Taxing non-profits shifted into reverse Monday, as Penticton council backtracked on a decision that would drive 10 organizations to pay 2012 property taxes — although one suspects it won’t be the last time the city heads down this road.
Council rescinded third reading of the permissive tax exemptions bylaw passed in mid-September and amended the budget to cover the $238,986.39 in approximate assessments to 10 organizations.
Penticton and District Society for Community Living executive director Tony Laing said he was “relieved” over council’s decision, as his group had received a tax notice for $57,000 from the city, which would have meant cuts to services and programs.
“In 40 years, I haven’t had to pay taxes here on my property at 180 Industrial,” he said, adding that renegotiating tax increases into his contracts with provincial giants like Interior Health and B.C. Housing won’t get far. “I’m in negotiations where they’re questioning $300. I have a $50,000 a month budget, and I’m getting questions of $300 a year. That’s how tight our negotiations are.”
The relief is tempered with frustration over the exercise, he said, and knowing that the issue is bound to resurface.
“I expect that we’ll be going down this road next year, every year, from now on,” Laing said, adding that he is already planning a comprehensive application for next summer that details for city staff the financial demands on his organization in addition to the implications of charging taxes.
“There needs to be a lot more detailed discussion with individual groups rather than having a global policy,” he said. “For us and the city, it’s an exercise in futility. There’s no political will to do this.”
Each year, municipalities can exempt land or improvements from taxation. City policy gives first priority to groups showing a working capital of $100,000 or less, and other organizations can be approved if they demonstrate financial need. All told, 25 applications were denied in September.
Ten appeals, however, came to the city as a result, many from high-profile non-profit organizations in the community: The Army Navy Air Force Veterans, the Salvation Army, the Penticton and District Community Resources Society, the B.C. SPCA, the Penticton Golf Club, Penticton Seniors Drop-In Centre Society, Penticton and District Society for Community Living, Penticton and Wine Country Chamber of Commerce, VQA Wine Information Centre and South Okanagan Similkameen Brain Injury Society.
Angela Campbell, city revenue supervisor, said Monday that the first change to be made was to include the Salvation Army, which had been “mistakenly” left out. The total levied to the Salvation Army governing council was approximated at $5,235.57.
The remaining organizations could alternately be afforded a 25 to 90 per cent allowable exemption, according to the report.
“Part of the problem is that they do not let us know what these funds are going to,” Coun. John Vassilaki said, adding he feels assured the balance is meant to cover the non-profits’ payments.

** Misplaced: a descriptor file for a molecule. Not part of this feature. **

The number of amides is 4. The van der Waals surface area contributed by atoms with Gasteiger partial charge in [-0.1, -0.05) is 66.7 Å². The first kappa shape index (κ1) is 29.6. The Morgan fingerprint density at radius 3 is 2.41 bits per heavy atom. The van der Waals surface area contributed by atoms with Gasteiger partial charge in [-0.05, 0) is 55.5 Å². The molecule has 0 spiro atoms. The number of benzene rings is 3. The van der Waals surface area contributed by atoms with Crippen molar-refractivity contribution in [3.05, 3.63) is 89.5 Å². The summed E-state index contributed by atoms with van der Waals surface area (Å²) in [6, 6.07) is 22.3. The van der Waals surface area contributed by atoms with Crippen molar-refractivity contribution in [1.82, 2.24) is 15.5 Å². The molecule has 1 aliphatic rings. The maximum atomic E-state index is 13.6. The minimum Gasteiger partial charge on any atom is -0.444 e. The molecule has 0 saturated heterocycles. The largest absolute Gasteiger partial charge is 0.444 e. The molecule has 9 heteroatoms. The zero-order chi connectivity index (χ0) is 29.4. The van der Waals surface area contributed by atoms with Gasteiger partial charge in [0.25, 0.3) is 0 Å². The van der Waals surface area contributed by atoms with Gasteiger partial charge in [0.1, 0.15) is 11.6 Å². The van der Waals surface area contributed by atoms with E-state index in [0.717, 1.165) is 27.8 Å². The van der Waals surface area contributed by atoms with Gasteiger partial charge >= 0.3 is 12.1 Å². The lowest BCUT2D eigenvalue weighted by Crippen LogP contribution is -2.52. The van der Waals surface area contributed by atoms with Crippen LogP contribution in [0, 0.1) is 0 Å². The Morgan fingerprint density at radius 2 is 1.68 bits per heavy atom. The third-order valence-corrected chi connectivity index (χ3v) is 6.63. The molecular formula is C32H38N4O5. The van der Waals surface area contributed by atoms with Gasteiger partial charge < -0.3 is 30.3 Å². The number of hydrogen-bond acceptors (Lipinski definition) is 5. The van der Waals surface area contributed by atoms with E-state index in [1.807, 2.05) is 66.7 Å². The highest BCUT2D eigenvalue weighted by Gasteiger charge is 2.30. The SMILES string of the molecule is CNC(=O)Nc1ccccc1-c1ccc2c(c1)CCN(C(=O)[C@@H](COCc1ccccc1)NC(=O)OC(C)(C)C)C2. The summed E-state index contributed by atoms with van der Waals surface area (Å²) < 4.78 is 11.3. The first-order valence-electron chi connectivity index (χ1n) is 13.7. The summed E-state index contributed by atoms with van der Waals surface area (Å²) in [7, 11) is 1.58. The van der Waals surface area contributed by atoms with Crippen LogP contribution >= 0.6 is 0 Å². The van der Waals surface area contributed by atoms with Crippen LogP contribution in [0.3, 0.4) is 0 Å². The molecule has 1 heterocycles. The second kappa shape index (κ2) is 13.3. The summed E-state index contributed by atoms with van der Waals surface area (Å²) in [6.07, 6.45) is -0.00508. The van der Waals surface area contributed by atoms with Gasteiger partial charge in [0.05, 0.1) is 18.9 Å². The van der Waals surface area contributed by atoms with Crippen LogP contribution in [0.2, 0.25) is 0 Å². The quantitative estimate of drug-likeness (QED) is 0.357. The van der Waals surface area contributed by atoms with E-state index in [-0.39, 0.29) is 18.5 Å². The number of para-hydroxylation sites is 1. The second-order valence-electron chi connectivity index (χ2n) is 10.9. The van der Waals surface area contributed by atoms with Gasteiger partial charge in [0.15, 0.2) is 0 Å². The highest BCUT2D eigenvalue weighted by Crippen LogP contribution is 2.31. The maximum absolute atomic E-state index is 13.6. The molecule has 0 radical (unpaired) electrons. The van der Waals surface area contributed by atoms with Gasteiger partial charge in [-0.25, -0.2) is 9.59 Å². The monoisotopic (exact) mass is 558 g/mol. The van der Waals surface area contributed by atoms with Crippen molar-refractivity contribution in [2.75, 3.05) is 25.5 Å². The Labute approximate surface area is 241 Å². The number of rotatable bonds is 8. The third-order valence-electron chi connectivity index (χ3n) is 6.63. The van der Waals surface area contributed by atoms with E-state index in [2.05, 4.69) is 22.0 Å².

Campbell said that she did consider organizations that provided statements with caveats that stipulated what contractual obligations were to be paid.
“These are organizations where grants come and go,” Mayor Dan Ashton said, adding that charging organizations tax when they’re about to meet contractual obligations unduly penalizes them.
Ashton said the city has “to be a little more forthcoming” in dealing with organizations, to ensure decisions are communicated clearly and the requirements for tax exemptions are made clear.
“Times are very tough and are very tough right now, and without these organizations, it would be worse. I’m having great misgivings with this at this point in time,” he said, noting in future he’d like to see staff “working in solidarity with these agencies to make it more palatable” to go through the process.
The vote was not unanimous, however, with councillors Mike Pearce and Andrew Jakubeit voting against the motion.
Jakubeit said Tuesday given other Okanagan municipalities don’t offer permissive tax exemptions, he would have preferred to share a portion of the tax burden with non-profits.
“I kind of thought we could have staggered it a bit and given them a 90 per cent exemption. That 10 per cent wouldn’t have been a burden,” he said. “Some of these business operations fund the good work that they do. It’s a delicate question.”
Pearce said Tuesday he was hoping for a compromise in the range of 25 per cent.
“There isn’t a group in the world that isn’t meritorious, and I recognize that,” he said, adding that Kelowna gives less in terms of tax exemptions. “The issue becomes how much the general taxpayer has to give up to these groups.”
Laing, however, said the city shouldn’t compare itself to other communities.
“Two wrongs don’t make a right. Just because the other cities are putting the squeeze on the non-profits, doesn’t mean Penticton should,” he said, adding that budget shortfalls can’t be made up from a half-dozen organizations in town.